Lacy underwear, starched collars, a beaded bodice: these are just a few of the objects in the Queen’s University Collection of Canadian Dress that Sophia Zweifel and Gennifer Majors have been examining as the 2017 Isabel Bader Fellow and Graduate Intern in Textile Conservation and Research. In residence until the end of April at the Agnes Etherington Art Centre and Queen’s Master of Art Conservation Program, Zweifel and Majors have been delving into fashion items from Kingston’s past as part of Zweifel’s investigation into the underexplored history of textile cleaning and finishing. Under microscope and ultraviolet light, they have been scrutinizing stains, residues and fibre samples on objects to determine the techniques and products that housekeepers, domestic workers and launderers used, in the late 19th and early 20th centuries, to make clothes look their best. As Zweifel explains, “Whether a fabric is made of plant-based fibres, such as cotton, or protein-based fibres, such as silk or wool, dictates how the fabric would have been cared for, cleaned, and finished.” This period coincides with the rise of Home Economics as a discipline and laundry as an industry. Zweifel is interested in situating “the practices of historical textile cleaning within a broader context of what it meant to be clean,” as well as in the implications that this history has for future approaches to textile conservation in museums and galleries.
Zweifel and Majors have lab space in the Master of Art Conservation Program, the only graduate program of its kind in Canada. Throughout the project, they have been sharing their expertise with conservation students through workshops and discussions, as well as consulting with other conservators and professionals in the field about their research. Every two weeks Zweifel provides updates on the progress of her and Majors’s work in a blog on the Agnes website: https://digitalagnes.gallivanmedia.com/research/projects/. On Thursday, 6 April, 7–8 pm at the Agnes, Zweifel and Majors will present a public talk, “The Textile Conservator Meets the 19th-Century Housekeeper.”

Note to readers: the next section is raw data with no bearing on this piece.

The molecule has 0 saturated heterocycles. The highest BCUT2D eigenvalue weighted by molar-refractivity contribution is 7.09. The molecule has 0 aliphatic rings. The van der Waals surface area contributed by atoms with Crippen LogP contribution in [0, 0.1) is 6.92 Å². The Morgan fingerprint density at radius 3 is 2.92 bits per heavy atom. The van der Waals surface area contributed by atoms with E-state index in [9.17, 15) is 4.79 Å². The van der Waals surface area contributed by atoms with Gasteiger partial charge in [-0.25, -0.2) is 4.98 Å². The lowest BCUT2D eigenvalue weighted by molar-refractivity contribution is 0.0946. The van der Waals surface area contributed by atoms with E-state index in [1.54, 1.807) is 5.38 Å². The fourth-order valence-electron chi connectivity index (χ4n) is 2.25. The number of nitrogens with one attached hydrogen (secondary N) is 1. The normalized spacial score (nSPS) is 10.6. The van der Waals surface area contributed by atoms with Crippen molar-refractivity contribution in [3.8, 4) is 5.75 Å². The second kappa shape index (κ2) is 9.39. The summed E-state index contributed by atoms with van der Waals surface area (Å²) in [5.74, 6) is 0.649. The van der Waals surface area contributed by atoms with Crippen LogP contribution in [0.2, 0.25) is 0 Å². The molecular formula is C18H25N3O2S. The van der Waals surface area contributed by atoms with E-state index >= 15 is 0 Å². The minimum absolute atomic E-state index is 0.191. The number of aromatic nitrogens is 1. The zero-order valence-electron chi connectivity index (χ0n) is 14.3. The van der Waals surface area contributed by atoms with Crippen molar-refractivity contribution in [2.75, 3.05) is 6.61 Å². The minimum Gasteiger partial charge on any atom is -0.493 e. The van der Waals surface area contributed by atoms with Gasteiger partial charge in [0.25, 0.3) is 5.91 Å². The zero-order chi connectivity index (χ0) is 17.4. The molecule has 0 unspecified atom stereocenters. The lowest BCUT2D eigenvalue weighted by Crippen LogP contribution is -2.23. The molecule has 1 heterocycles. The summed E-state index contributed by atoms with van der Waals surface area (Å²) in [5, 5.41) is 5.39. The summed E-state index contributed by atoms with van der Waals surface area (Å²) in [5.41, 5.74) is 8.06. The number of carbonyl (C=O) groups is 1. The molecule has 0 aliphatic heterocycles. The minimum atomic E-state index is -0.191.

Sophia Zweifel holds graduate degrees in both Art History and Art Conservation, respectively from University College London, UK, and Queen’s University, Kingston. She also brings to her role a wealth of conservation experience with various public and private institutions, including the Canadian Conservation Institute (CCI); Conservation of Sculpture, Monuments and Objects (CMSO); McCord Museum; Canadian Museum of History; and Canadian Centre for Architecture. She is co-chair and co-founder of the Advocacy Committee for the Canadian Association for Conservation.
Gennifer Majors has a Masters of Philosophy in Textile Conservation from the University of Glasgow UK. For the past year, she was the Conservation Fellow at The George Washington University Museum and The Textile Museum, where she worked with the newly donated Bea Roberts collection of Chinese minority textiles. Majors has also interned in the Costume and Textile Conservation Department of the Philadelphia Museum of Art.